It’s easy as pie to make yourself a cross fitting. All you need is a piece of plastic tubing, a pair of scissors, a knife and a hole punch tool, and here’s how to do it!
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It all started with that I lost a piece of string on a Rokkaku of mine. You know, the string that ties the spine and the cross spreader to each other. And it was waiting to happen. Normally I would have sewed that string to the sail, but for some unknown reason, I hadn’t done that.

Then I got this idea. Why not using a cross fitting instead, a cross fitting connecting the spine and the cross spar!

Initially, I was thinking of using a 90° fitting and drill a hole through it, but as my mind started to drift, I suddenly came up with another solution.

And like said in the excerpt, all you need is….

  • A piece of plastic tubing
  • A pair of scissors
  • A sharp knife
  • A hole punch tool
All you need for making the DIY Cross Fitting
All you need

Ok, let’s get started!

First, cut of a piece of the plastic tubing making it 10cm give or take.

This is about the perfect length
This is about the perfect length

Now you use the knife and/or the scissors and start trimming the 10cm plastic tube.

Trimming the plastic tubing
Trimming the plastic tubing

…and when done, the piece of tube should look something like this…

Trimmed piece
Trimmed piece

Now the fiddling starts! Bend the trimmed end and insert it into the complete tubing like in the photo below.


Now insert a spar into the ‘loop’ created by the trimmed end of the tubing. A picture says more than a thousand words, so check out the photo below for the details!

Spar inserted
Spar inserted

Now is time for picking up the hole punch tool and, yes, you’re right, punch a hole through the tubing. Make sure to punch through both the tube and the inserted trimmed piece. And the hole should be at 90° at the inserted spar so the whole thing ends up as a cross fitting.

Punching a hole through the lot
Punching a hole through the lot

…and when completed, the fitting should look like this.

Starting to look good
Starting to look good

Now it’s time to insert the cross spar. In my example, I use a 6mm carbon fibre rod and it’s s pretty snug fit. Make sure to push the rod through all three holes in the fitting.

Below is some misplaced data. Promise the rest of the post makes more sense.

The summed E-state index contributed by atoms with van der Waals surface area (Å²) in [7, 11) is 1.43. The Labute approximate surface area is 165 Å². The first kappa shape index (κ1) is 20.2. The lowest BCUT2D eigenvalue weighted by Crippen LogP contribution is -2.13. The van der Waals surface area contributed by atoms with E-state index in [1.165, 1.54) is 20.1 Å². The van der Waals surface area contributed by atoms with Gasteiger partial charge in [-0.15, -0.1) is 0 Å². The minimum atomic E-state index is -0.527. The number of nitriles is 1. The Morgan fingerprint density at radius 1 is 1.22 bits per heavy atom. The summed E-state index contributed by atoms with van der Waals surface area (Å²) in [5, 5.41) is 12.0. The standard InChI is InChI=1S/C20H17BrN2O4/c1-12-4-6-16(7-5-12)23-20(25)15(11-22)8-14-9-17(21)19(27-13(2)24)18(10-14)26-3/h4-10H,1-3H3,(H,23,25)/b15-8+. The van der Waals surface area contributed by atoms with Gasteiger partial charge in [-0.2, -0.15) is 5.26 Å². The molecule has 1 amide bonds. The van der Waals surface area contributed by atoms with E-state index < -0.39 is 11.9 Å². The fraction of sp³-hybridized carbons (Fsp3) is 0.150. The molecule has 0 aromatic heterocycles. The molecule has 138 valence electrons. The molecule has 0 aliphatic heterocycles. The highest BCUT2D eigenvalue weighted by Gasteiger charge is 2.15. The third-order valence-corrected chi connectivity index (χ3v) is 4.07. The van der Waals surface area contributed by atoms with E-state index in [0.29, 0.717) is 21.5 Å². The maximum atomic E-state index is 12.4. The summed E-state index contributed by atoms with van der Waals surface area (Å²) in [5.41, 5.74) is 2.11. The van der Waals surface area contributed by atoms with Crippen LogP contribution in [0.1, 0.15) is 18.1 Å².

Yeah, in my case this is a snug fit
Yeah, in my case this is a snug fit

And with both spars inserted, this is starting to look like a proper cross fitting!

Cut off any excess tubing….

Cutting off any excess tubing
Cutting off any excess tubing

…and your DIY cross fitting is good to go!

The DIY cross fitting is finished!

I’ve already equipped a couple of my rokkakus with this type of cross fittings … and they work like a charm!

Perhaps a little less durable than production made ones, but the will definitely hold up a few hours if you pay attention to the trimming of the tubing so you’ll avoid weak points.

I hope you’ve liked this little how-to post and feel free to drop me your comments in the comments field below!

Just Fly!

2 Responses

  1. Clever folding/use of PVC(?) tubing!!! Looks tidy and inviting would the need arise. My only experience with something similar to this type of repair was a holiday “emergency” (well I had only brought a few kites for a two week stay…) Prism Elixir repair. A lower spreader end nock was broken after landing on the stone beach. After getting caught between two stones in the same abrasive beach, about 2cm of the lower leading edge carbon fibre tip also broke. The repair?: PVC tubing and jalousie string bought at the hardware shop at the small Devon coastal town (even got my hole punch pliers there).

    This DIY fitting made me think/speculate (which is way quicker than actually doing…). Can PVC be molten and plastically shaped into the desired shape? Well from Wikipedia PVC gets soft (glass transition temperature) around 82degC and melts somewhere in the range 100 – 260 degC. The search “DIY mould melt PVC” didn’t give much unless one would get hold of some injection moulding gear. But still, would it be possible to cross two circular metal bars using your PVC fitting and wrap aluminium tape around it as some kind of mould? Then keep it over a hotplate for background heating and apply extra heat with a hot gun for the final heating?

    Naah to complex perhaps… Instead of melting the PVC tube one could use hot melt glue/adhesive for plastics (Polyamides and polyesters: , Yellow. For most plastics ) to glue your PVC fitting together?

    What about making a mould of silicone from an existing fitting instead of any aluminium tape? It should be rather heat resistant ( , ). Instead of PVC tubing perhaps using the polyester/polyamide heat glue directly in the mould to form the fitting itself?

  2. …Clever folding/use of PVC(?) tubing!!! Looks tidy and inviting would the need arise. …

    Thank you! 🙂

    Yes, I think this is a pretty useful solution for making a cross fitting … for different use.

    As a quick fix if you happen to break a centre tee on the field, for various build projects and … more.

    Durability…? Well, if you pay attention to the trimming and the hole-punching, I guess it could last quite a few hours. But of course, it’s not as durable as a machine-made one. But who cares as long as you can keep on flying?! 😉

    I guess you can heat a piece of metal and melt the hole instead of using that hole punch tool. Who knows, the melted edge of the hole might add durability. … or not 😉

    …and if you give the melting process a go, please keep us posted!?

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